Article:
25 artists shortlisted for Contemporary African Photography Prize

Founded in 2012 by Swiss artist Benjamin Füglister, the Contemporary African Photography Prize aims “to raise the profile of African photography and encourage a rethinking of the image of Africa”.

Open to photographers from anywhere in the world whose work engages with the African continent or its diaspora, it picks out five winners every year and shows their work at major photography festivals around the world. This year 800 photographers entered, of whom 25 have made it to the shortlist.

From the series Nsenene Republic, 2014–2018 © Michele Sibiloni, born in 1981 in Parma, Italy. “Grasshoppers, ‘nsenene’ in the local language, are both a delicacy and a source of income in Uganda. They migrate en masse twice a year, right after the rainy seasons, flooding the sky in huge flocks before daybreak. Every night, a large part of the population stays up till twilight to hunt and sell them.”

The selected photographers include Westerners now based in Africa such as Michele Sibiloni (now based in Uganda) and Gilles Nicolet (now based in Tanzania), as well as African-born photographers such as Amilton Neves Cuna, Esther Mbabazi, and Phumzile Khanyile. The shortlisted stories engage with a wide range of issues, including female access to swimming lessons in Zanzibar, the economic downturn in Luanda, and female genital mutilation.

The five winners will be announced at Photo Basel International Art Fair in June 2018. They were picked out by an international jury which included: Azu Nwagbogu, director, Lagos Photo Festival, Nigeria; Lekgetho James Makola, director, market photo workshop, South Africa; Jeanne Mercier, curator and editor, Afrique in Visu, France; Yumi Goto, curator and director, Reminders Photography Stronghold, Japan; Shahidul Alam, photographer and director, Chobi Mela, Bangladesh; Peter DiCampo, photographer and co-founder, Everyday Africa, USA; and BJP‘s editor Simon Bainbridge.


From the series Casablanca Not the Movie, 2014–2018 © Yassine Alaoui Ismaili, born in 1984 in Khouribga, Morocco. “Casablanca Not the Movie is a long-term project that I started in 2014. It is both a love letter to the city I call home and an effort to nuance the visual record for those whose exposure to Morocco’s famous city is limited to guide book snapshots, film depictions or Orientalist fantasies. The title of the project references the classic 1942 movie Casablanca, which was not filmed in the city, but rather in a Hollywood studio.”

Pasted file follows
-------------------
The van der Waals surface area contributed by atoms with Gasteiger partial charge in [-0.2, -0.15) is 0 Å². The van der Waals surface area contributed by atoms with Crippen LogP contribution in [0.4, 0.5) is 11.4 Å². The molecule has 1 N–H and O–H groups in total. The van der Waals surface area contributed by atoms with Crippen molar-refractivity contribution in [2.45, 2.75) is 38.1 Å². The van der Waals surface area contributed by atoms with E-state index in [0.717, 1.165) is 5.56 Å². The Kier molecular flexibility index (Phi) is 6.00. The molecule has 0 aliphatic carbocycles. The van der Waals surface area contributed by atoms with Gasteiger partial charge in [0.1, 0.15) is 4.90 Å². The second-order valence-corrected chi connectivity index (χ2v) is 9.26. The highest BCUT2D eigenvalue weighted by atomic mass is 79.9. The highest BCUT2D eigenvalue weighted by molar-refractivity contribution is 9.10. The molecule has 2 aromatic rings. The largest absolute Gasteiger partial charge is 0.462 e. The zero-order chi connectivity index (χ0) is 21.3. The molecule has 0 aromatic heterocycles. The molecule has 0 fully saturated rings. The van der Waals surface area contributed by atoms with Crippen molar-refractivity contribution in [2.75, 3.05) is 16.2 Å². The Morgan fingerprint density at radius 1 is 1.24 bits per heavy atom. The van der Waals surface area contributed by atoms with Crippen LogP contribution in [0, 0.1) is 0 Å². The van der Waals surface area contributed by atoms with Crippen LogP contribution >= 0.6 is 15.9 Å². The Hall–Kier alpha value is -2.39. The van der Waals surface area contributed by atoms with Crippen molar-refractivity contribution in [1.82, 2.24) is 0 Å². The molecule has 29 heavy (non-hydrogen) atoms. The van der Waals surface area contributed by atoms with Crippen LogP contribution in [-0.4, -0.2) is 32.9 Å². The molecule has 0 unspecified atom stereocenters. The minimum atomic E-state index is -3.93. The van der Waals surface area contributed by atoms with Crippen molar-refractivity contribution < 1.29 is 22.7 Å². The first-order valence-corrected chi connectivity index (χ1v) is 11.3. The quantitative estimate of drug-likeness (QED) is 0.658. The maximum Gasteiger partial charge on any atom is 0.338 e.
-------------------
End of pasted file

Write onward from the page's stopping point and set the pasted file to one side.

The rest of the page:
Image © Yassine Alaoui Ismaili
From the series Nsenene Republic, 2014–2018 © Michele Sibiloni, born in 1981 in Parma, Italy. “Grasshoppers, ‘nsenene’ in the local language, are both a delicacy and a source of income in Uganda. They migrate en masse twice a year, right after the rainy seasons, flooding the sky in huge flocks before daybreak. Every night, a large part of the population stays up till twilight to hunt and sell them.”
Image © Michele Sibiloni
From the series Godmothers of War / Madrinhas de Guerra, 2015–2017 © Amilton Neves Cuna, born in 1988 in Maputo Mozambique. “Madrinhas de Guerra [or Godmothers of War] tells the story of the Mozambican women who took part in the National Women’s Movement from 1961 to 1974. These women were sponsored by the Portuguese government to provide moral support to the soldiers fighting on the frontline during the Mozambican War of Independence. In 1974, when the war of independence ended, the National Women’s Movement officially ended. However, the Madrinhas de Guerra were ostracised within Mozambican society for their role in supporting the colonial forces.”
Image © Amilton Neves Cuna
From the series Destination Europe, 2015–2016 © Jason Florio, born in 1965 in Kingston, UK. “During 2015 and 2016 I was assigned to document the work of MOAS, an NGO rescue ship set up to save migrants attempting to cross the Mediterranean from Libya to Europe. Soon we were rescuing not only Somalis, Sudanese and Nigerians fleeing conflicts, but many Gambians escaping a dictatorship and poverty, which I was all too familiar with from my time there. My work quickly began to take on an added personal role, when I met 18-year-old Sana Colley, the son of a friend of mine back in The Gambia.”
Image © Jason Florio
From the series Marikana – The Aftermath, 2013 – on-going © Paul Botes, born in 1972 in Johannesburg, South Africa. “The Marikana massacre on 16 August 2012 was the most lethal use of force by South African police since the 1960 Sharpeville massacre, and served as a brutal reawakening for post-apartheid SA. Thirty-four striking mine workers were killed; autopsies show many were shot in the back, the head, or at close range. Understanding the massacre’s effects on the dead men’s families and communities became urgent because they were ignored in mainstream narratives.”
Image © Paul Botes
From the series Plastic Crowns, 2016 © Phumzile Khanyile, born 1991 in Soweto, South Africa. “Plastic Crowns stems from the idea of taking a ‘prestigious’ ornament such as a royal or beauty pageant crown and turning it into an object that anyone can purchase and thus enthrone themselves. I explore beyond the tragic boundaries of what my grandmother would consider a ‘good woman’, probing stereotypical ideas of gender, sexual preference and related stigmas and their relevance in contemporary society. I am interested in how having multiple partners (balloons) can be an expression of choice as opposed to it being an indicator of low morality, based on societal conventions.”
Image © Phumzile Khanyile